WASHINGTON - President Donald Trump, who has long been outspoken regarding his respect for the U.S. military and its personnel, is now looking to roll back a program that protects undocumented family members of active-duty troops from being deported, according to immigration attorneys.
According to NPR, attorneys who work with family members and loved ones of deployed soldiers are racing against the clock to submit applications for what is known as parole in place, after hearing that the program is "being terminated."
The parole in place program extends immigration protections to family members of all active-duty troops, selected and ready reserve individuals, and those who previously served and were not dishonorably discharged.
According to the U.S. Citizenship and Immigration Services, parole in place is only available to military family members on a case-by-case basis, in one-year increments and under "urgent humanitarian reasons."
The purpose of this program is to give military members peace of mind while serving, knowing that their undocumented families will be safe from deportation.
"What I've learned in the last week or so from multiple military and government attorneys is that the Trump administration plans to roll back the remaining military-related immigration benefits," said Margaret Stock, an immigration attorney who represents recruits and veterans in deportation proceedings.
She said that various government lawyers have been notified that in the next 30 days "they're going to remove these benefits and they won't be available anymore."
According to Stock, the NPR story only mentioned the benefits for active-duty personnel, but she says there is going to be a rollback of all of the immigration benefits available to active duty, National Guard, reserve and military veterans and their families as well.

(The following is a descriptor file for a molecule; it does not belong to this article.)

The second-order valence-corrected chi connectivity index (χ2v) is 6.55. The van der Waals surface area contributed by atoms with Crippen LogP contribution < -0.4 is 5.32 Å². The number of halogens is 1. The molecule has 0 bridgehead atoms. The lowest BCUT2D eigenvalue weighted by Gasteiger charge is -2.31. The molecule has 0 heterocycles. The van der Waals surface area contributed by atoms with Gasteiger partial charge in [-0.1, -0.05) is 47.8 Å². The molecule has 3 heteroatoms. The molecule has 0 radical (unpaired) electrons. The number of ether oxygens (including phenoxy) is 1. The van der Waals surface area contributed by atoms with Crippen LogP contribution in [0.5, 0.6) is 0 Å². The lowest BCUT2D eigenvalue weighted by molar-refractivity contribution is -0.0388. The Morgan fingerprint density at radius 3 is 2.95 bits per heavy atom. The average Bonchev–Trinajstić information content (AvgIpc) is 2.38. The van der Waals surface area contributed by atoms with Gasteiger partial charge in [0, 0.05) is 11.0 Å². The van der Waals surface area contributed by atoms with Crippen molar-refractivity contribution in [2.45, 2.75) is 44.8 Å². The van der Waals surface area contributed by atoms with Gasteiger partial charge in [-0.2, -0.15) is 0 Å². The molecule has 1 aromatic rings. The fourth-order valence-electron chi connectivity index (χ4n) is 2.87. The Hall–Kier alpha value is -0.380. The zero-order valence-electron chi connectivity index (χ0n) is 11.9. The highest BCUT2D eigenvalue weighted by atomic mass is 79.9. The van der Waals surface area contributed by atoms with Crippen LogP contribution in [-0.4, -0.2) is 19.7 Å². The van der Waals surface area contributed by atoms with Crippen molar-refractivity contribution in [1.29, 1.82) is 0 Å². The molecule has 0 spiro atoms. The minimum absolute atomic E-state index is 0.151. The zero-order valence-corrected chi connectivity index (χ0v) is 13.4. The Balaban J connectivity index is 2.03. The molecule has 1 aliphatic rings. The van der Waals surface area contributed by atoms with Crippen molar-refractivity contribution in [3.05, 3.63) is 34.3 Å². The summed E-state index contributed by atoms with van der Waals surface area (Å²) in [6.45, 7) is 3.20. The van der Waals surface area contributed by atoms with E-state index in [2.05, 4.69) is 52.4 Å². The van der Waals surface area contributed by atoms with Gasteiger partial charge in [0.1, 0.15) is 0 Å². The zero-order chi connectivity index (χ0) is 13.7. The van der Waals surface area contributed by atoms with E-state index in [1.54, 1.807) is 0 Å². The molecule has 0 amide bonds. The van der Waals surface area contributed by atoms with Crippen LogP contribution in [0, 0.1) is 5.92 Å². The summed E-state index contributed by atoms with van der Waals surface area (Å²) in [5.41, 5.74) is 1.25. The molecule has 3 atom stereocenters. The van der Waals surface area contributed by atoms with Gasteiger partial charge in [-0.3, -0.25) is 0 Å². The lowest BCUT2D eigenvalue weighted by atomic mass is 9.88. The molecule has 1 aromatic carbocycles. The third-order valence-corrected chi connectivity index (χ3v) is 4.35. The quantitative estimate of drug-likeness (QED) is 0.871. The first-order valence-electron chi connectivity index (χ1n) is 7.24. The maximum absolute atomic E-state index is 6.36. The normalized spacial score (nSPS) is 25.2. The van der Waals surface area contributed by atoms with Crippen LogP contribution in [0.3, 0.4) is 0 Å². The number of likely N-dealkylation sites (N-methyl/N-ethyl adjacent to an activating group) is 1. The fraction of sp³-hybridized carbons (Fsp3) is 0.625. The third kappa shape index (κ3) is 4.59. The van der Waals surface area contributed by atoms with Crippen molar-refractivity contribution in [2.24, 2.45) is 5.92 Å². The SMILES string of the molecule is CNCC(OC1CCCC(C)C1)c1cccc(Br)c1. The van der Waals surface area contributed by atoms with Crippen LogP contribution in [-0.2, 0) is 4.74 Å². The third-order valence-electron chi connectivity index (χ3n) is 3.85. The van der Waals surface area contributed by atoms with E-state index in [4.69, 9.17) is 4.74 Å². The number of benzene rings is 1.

For her and many others, not only does the change in policy not make any sense, it would negatively affect thousands of U.S. soldiers and their families, some of whom she represents.
"I have a client who's a soldier in the Army, who's about to be deployed to Africa, with Africa command, and she has a husband in the United States and a child, and her husband would've been eligible for benefits under the Obama administration's policies," said Stock.
"But under these new policies he's not going to be eligible for benefits so he's going to be facing deportation, while she's deployed in Africa, and he's supposed to be the one taking care of their baby."
An email Stock said she obtained from a government lawyer who she knows personally read, "I am urging all attorneys who have clients eligible for PIP [parole in place] to do just that ASAP."
It went on to say, "Time is no longer your client's friend."
Another email she obtained from a civilian attorney who she says works at the Pentagon said, "Yesterday the Baltimore Field Office told a young Marine's wife that PIP was 'being terminated' in 30 days."
Another government lawyer has urged immigration lawyers to "act quickly before the program is officially terminated next month," according to NPR.
"I would advise clients that if they are eligible for [parole in place] to submit it ASAP," the government lawyer warned in a message obtained by NPR. "Wish there was better news to share. Big take-away is that no group is 'safe' any longer," the lawyer added.
So far, there has been no statement from the White House regarding the Trump administration's interest in deprecating the parole in place program.
A spokesperson from U.S. Citizenship and Immigration Services said in an email that "there is no new information to release at this time."
Stock said the White House is fully aware of the "firestorm of criticism" that they're going to get from implementing the rollbacks.
"They know they're going to have to deal with the chaos, obviously someone is telling them to implement a policy that doesn't make any sense other than it plays to the anti-immigrant crowd," said Stock.
"They're saying they're not going to confirm it, kind of is confirmation that they're doing it because they're not denying it," she added.
This story was reported from Los Angeles.